I know it’s my turn to write the Weekly Digest as soon as the Tour de France rolls around. The race has changed completely over the past 10 years with the creation of Team Sky – now Team Ineos – which has taken the yellow jersey in seven of those.
The team’s dominance is often put down to the use of the ‘Sky Train’ tactic, where Ineos’ cyclists try to exhaust their competition by riding hard at a consistent pace. But as successful as that strategy is, even the team’s fans have to admit that it’s a teeny bit boring. And that’s because it’s predictable.
Predictability might be a bit boring, but it works
I spend most of my time at work meeting investors, and realised recently that what I’m really looking for is the fund manager equivalent of Team Ineos. A team which is dependable, applying a consistent process, but one where reviewing their performances and making continual improvements to that process enables them to maintain an edge over their competition. Predictability might be a bit boring, but it works.
Equally, those fund managers are also looking for predictability in the companies and markets in which they invest, because the easiest way to make money as a fund manager is not to lose any in the first place, and the second easiest is to buy things which can compound their advantages over time.
But, right now, it’s getting much harder for all of us to find predictability, because not only is our world seeing an exponential increase in complexity and information availability, but because deliberate unpredictability is the political strategy du jour.
Without a doubt, Donald Trump is the master of this tactic. Most people like to think that he gets up in the middle of the night to have a Twix and just happens to get on Twitter, but in many cases his aim is more likely to create opportunities for negotiation by rendering the well-established playbooks completely defunct.
Equally, you could argue that this is exactly the negotiating tactic being taken towards the EU in the Brexit negotiations and that what looks like dysfunction is actually a pretty interesting tactic to knock an institution that has a love affair with rules and regulations totally off kilter. So that’s why we continue to emphasise the ‘political risk premium’ in our thinking, and are anticipating continued volatility as companies and investors try to interpret what might be uninterpretable.
Wicked environments are hard to navigate, rules can’t be applied, and previous experience often rapidly becomes obsolete – they are mysteries which may not have one solution, or even be capable of solution
This also links in well to one of my favourite concepts in decision making psychology – that of ‘kind’ and ‘wicked’ environments, which is based on work by Gary Klein and Daniel Kahneman. A ‘kind’ environment is one where similar patterns repeat over and over again, so those best placed to exploit it are those with lots of experience who can spot which patterns are emerging and know what the solutions are – they are puzzles with an answer, like 1+1=2.
A ‘wicked’ environment on the other hand, is one where patterns aren’t immediately clear, and feedback about solutions are neither quick nor easily available. Wicked environments are hard to navigate, rules can’t be applied, and previous experience often rapidly becomes obsolete – they are mysteries which may not have one solution, or even be capable of solution.
In theory, Value investors are the puzzle kings of the kind environment.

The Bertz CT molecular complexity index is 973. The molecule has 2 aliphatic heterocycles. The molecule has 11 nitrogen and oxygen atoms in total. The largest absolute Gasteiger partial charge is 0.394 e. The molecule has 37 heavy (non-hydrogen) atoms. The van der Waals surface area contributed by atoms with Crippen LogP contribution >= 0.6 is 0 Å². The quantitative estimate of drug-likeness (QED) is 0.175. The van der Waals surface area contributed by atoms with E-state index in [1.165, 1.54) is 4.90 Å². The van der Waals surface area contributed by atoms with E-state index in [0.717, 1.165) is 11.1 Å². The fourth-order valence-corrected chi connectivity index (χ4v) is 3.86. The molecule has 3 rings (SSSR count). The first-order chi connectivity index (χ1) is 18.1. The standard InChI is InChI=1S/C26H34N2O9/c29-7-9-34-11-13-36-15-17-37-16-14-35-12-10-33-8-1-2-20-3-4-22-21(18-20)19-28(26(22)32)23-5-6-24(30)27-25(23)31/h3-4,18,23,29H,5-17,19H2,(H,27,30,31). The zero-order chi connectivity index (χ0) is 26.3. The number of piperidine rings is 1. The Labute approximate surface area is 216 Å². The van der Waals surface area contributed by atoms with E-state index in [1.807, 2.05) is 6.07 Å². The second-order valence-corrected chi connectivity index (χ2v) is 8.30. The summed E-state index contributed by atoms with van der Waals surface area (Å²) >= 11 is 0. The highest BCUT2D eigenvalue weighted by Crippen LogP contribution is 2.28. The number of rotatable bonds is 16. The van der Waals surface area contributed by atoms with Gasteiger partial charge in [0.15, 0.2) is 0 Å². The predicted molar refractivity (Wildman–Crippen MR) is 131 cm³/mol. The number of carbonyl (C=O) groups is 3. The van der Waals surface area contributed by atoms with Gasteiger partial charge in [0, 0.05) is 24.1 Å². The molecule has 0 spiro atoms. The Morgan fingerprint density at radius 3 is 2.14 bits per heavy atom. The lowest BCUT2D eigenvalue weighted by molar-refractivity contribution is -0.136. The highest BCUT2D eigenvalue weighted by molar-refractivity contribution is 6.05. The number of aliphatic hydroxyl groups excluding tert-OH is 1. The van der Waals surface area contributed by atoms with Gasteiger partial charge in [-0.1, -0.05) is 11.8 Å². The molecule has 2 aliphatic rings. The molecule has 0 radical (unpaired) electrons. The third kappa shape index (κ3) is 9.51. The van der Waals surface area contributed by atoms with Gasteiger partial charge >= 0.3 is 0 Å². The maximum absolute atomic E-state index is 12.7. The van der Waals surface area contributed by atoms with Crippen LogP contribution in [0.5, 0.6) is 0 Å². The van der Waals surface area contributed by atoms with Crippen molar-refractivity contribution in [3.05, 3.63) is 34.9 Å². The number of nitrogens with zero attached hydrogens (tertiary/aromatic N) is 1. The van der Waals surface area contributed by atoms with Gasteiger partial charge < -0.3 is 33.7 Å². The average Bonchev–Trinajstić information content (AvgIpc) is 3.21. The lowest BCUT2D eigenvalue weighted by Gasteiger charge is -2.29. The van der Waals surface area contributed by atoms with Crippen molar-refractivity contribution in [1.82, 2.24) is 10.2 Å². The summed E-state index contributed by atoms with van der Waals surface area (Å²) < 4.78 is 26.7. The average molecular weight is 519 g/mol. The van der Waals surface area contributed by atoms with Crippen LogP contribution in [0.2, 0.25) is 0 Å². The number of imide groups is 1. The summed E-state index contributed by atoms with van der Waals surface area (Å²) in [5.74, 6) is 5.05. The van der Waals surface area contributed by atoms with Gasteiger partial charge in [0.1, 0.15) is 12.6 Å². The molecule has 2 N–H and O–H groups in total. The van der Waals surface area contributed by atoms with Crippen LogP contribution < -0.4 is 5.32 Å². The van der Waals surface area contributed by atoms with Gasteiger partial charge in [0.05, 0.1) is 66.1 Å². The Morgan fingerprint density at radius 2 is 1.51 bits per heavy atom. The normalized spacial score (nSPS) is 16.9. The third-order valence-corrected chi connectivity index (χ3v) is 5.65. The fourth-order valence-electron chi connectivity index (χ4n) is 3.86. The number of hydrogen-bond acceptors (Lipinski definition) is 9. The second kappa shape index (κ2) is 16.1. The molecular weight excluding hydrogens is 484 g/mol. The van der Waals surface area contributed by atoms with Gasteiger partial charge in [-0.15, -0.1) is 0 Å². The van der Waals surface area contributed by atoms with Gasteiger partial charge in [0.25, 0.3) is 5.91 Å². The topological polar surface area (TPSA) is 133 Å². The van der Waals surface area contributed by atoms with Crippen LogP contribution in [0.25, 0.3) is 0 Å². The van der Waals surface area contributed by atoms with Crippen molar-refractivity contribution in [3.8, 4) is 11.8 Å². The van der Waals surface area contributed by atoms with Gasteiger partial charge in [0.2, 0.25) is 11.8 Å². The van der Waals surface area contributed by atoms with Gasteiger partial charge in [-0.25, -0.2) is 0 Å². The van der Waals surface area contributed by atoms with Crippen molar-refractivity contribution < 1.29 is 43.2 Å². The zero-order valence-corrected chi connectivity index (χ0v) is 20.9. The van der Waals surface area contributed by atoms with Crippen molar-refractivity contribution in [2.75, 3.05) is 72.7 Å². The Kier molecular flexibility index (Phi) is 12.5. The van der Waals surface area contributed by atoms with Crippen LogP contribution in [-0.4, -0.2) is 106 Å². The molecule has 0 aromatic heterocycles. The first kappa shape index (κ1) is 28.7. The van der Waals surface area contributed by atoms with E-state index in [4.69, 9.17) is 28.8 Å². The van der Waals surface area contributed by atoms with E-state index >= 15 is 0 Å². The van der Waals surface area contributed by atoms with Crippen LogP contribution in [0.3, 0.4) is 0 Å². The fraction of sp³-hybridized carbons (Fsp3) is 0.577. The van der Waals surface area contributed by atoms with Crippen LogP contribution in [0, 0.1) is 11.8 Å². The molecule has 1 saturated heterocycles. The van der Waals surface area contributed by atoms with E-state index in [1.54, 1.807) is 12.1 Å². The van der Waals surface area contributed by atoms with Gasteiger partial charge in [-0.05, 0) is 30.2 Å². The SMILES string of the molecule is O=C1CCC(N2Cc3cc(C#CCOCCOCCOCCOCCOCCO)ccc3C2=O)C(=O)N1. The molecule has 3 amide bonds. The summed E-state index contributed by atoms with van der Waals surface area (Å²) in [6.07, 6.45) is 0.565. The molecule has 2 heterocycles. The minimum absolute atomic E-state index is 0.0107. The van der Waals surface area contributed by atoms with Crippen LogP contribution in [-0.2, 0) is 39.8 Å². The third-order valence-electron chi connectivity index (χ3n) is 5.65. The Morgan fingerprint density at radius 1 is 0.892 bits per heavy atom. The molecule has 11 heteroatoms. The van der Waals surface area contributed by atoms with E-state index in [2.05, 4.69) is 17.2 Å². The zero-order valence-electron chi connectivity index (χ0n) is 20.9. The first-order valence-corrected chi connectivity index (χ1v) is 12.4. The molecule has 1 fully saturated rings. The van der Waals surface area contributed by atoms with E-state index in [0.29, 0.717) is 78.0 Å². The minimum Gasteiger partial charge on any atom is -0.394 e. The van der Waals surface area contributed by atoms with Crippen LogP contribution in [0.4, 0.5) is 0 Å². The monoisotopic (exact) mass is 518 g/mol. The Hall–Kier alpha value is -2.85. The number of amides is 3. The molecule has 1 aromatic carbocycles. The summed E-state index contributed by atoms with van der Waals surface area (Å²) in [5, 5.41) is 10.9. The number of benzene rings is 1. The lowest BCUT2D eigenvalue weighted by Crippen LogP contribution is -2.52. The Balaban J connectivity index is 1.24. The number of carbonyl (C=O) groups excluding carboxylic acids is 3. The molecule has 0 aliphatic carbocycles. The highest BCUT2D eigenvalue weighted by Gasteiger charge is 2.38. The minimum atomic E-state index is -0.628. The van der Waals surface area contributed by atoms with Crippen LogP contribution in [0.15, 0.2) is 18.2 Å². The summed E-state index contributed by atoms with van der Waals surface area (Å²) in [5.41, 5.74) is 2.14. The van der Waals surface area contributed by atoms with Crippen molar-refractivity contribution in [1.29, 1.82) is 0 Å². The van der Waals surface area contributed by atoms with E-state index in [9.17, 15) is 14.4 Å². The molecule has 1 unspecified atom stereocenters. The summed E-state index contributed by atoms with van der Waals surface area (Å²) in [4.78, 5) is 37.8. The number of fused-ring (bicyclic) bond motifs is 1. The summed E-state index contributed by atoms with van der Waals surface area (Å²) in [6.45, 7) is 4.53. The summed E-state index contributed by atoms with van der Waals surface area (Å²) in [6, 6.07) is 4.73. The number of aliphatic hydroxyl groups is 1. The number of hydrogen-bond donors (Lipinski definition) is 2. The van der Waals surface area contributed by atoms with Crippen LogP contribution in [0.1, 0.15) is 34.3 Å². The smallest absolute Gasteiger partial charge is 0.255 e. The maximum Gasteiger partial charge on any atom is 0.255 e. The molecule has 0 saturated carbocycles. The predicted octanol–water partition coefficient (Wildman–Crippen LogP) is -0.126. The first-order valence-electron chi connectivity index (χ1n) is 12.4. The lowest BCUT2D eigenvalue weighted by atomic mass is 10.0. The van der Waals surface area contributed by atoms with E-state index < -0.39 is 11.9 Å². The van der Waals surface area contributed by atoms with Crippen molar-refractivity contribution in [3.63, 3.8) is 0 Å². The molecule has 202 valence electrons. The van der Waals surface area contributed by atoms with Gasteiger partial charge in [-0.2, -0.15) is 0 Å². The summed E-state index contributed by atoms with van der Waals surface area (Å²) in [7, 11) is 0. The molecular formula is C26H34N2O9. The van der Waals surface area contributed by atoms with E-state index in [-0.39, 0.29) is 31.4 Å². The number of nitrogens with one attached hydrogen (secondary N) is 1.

I’ve been running a bit of a thought experiment with this concept, applying it to Value and Growth investing, where everyone seems to be obsessed with the market’s polarisation between the two. In theory, Value investors are the puzzle kings of the kind environment.
The manager values a company’s assets, and if the market isn’t pricing it to the same level then he buys it, hoping that over time, the market realises that the business is worth more and the discount closes, generating his ‘value’ – 1+1=2.
On the other hand, Growth investors are the ones who thrive on operating in a wicked environment. The manager is trying to figure out what she can see that others can’t about the prospects for a company and will happily pay a high valuation because she forecasts that the company will do even better than anyone thinks possible – the mystery will unfold in her favour, even if she doesn’t know exactly how that will be.
But right now it’s actually the Growth investors that feel like they are living in a kind environment, and the Value investors who are struggling to figure out the mystery due to the effects of lower interest rates combined with technological disruption.
These have meant that those who invest in companies which have good levels of growth (and particularly the kind which is seen as dependable or highly expandable) have seen their stocks continually rewarded by the market – it’s what everyone wants, so prices have kept rising to higher and higher valuations.
It feels like Growth investing has become almost like a solvable puzzle – find a company that is growing, buy it, it goes up – 1+1=2. Value investors are sat waiting for their value to be realised in stocks where the prices just don’t want to budge, or – even worse – keep going down for reasons that they can’t seem to fathom.
When exactly will the highly valued Growth strategies lose out and Value make a resurgence?
One of the most frequent questions I see within the industry asks when this relationship is going to turn around – when exactly will the highly valued Growth strategies lose out and Value make a resurgence? I think that’s the wrong question, one which is designed to make those who are positioned at those extremes feel better about it. I think the correct questions to ask are whether a kind environment is ever really possible in markets, and just how wicked the environment could become.